Trump says GOP lawmaker told him he will not change names of military bases

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President Donald Trump speaks during an event to sign executive orders on lowering drug prices, in the South Court Auditorium in the White House complex, Friday, July 24, 2020, in Washington. (AP Photo/Alex Brandon)

CBS — President Trump said in a tweet that a GOP lawmaker told him he will not change the names of military bases, after a provision to rename military bases named for Confederate officials passed in Congress with a veto-proof majority. The president said Senator Jim Inhofe, chairman of the Senate Armed Services Committee, informed him he will not change the names of bases. 

“I spoke to highly respected (Chairman) Senator @JimInhofe, who has informed me that he WILL NOT be changing the names of our great Military Bases and Forts, places from which we won two World Wars (and more!). Like me, Jim is not a believer in ‘Cancel Culture,'” Mr. Trump said in a tweet on Friday.

Both the Senate and the House passed their own versions of the National Defense Authorization Act this week, which both include a provision to change base names. The Senate language would form a commission that has three years to determine a plan for how to address renaming the bases. The version passed in the House calls for the name changes within a year.

Both houses passed the NDAA reauthorization with overwhelming majorities, meaning that they could overturn any potential veto by Mr. Trump.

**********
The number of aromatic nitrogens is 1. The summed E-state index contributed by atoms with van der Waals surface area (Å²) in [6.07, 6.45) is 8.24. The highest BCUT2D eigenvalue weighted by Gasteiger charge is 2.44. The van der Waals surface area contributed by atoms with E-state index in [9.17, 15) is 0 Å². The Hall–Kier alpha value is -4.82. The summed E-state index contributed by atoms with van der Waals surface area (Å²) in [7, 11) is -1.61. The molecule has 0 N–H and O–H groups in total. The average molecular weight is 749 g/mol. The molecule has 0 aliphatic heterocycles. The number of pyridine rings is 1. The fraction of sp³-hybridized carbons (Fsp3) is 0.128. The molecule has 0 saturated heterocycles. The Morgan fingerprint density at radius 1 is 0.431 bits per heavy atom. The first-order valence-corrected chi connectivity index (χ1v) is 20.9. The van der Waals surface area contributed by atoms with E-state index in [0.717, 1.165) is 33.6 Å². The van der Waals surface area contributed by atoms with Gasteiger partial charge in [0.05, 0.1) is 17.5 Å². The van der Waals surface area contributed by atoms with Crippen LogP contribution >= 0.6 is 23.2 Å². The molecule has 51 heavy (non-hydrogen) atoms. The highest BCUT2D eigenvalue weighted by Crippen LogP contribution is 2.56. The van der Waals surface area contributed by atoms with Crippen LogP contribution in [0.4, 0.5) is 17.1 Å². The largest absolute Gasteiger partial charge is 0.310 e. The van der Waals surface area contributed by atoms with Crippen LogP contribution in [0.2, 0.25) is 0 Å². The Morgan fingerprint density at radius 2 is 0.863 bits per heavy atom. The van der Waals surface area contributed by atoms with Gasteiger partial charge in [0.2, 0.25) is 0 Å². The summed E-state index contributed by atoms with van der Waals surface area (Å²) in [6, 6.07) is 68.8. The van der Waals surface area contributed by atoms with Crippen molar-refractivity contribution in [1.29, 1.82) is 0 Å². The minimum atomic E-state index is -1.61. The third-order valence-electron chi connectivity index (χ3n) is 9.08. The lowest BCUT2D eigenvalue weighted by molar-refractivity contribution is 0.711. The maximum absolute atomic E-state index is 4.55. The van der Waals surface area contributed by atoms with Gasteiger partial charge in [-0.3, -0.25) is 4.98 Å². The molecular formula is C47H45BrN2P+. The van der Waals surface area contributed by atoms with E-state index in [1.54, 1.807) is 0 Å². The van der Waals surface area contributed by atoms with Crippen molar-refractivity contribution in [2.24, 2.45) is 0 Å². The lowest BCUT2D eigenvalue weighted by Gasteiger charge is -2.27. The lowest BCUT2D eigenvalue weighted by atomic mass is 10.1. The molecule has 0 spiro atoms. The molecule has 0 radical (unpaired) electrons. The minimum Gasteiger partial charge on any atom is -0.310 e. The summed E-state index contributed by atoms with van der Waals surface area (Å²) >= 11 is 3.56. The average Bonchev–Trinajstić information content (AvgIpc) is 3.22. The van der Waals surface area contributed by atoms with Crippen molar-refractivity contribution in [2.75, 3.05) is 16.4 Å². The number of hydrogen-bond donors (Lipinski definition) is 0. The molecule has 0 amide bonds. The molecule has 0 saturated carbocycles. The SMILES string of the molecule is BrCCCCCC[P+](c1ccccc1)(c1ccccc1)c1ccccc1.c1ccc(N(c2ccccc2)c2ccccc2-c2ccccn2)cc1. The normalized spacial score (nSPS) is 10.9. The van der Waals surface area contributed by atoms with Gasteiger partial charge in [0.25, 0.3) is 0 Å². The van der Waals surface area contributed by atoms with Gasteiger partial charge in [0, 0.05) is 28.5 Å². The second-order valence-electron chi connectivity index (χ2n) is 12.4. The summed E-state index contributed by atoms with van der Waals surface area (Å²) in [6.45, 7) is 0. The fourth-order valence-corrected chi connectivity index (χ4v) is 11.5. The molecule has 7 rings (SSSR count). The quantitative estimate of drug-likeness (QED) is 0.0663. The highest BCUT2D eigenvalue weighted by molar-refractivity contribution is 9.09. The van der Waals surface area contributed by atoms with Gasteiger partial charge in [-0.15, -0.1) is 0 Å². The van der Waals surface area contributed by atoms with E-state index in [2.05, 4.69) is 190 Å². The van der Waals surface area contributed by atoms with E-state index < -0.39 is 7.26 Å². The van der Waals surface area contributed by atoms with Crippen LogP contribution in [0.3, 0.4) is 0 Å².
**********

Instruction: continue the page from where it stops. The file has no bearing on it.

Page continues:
Now both houses will work to reconcile the language in the two bills. As renaming bases was addressed in both the House and Senate bills, there will most likely be some type of language in the final bill that addresses this issue. Final passage of the bill is unlikely to occur until December of this year.

If the Senate language survives, the commission will have until late December 2023 to determine how to act, meaning that Congress would not have to make a decision regarding the bases in the near future. 

Inhofe’s position is that changing the names of bases should be left to local communities.

Inhofe said in an interview with The Oklahoman on Thursday that he had spoken to the president and would ensure that the provision would not be included in the final bill.

“We’re going to see to it that provision doesn’t survive the bill,” Inhofe said. “I’m not going to say how at this point.”

It’s unclear how Inhofe would ensure that the provision isn’t included in the final bill, as the House is controlled by Democrats and may not agree to consider final legislation that would not include this measure. Senator Josh Hawley already attempted to include an amendment to the NDAA which would prevent the renaming of bases, but the amendment did not get a vote on the Senate floor.

White House press secretary Kayleigh McEnany told reporters on Friday to ask Inhofe how the senator plans to prevent the name changes in the legislation. McEnany also noted that a June ABC News/Ipsos poll showed that 56% of Americans oppose renaming military bases, saying “the president stands with the American people.”

There are ten U.S. Army installations named after Confederate officials: Fort A.P. Hill in Virginia, Camp Beauregard in Louisiana, Fort Benning in Georgia, Fort Bragg in North Carolina, Fort Gordon in Georgia, Fort Hood in Texas, Fort Lee in Virginia, Fort Pickett in Virginia, Fort Polk in Louisiana and Fort Rucker in Alabama.

Mr. Trump’s comments come amid a nationwide reckoning over statues and monuments honoring Confederate officials and conquistadors. The House voted this week to require the removal of statues of Confederate officials from the Capitol. However, the bill’s future is uncertain in the Senate.

John Nolen contributed to this report.

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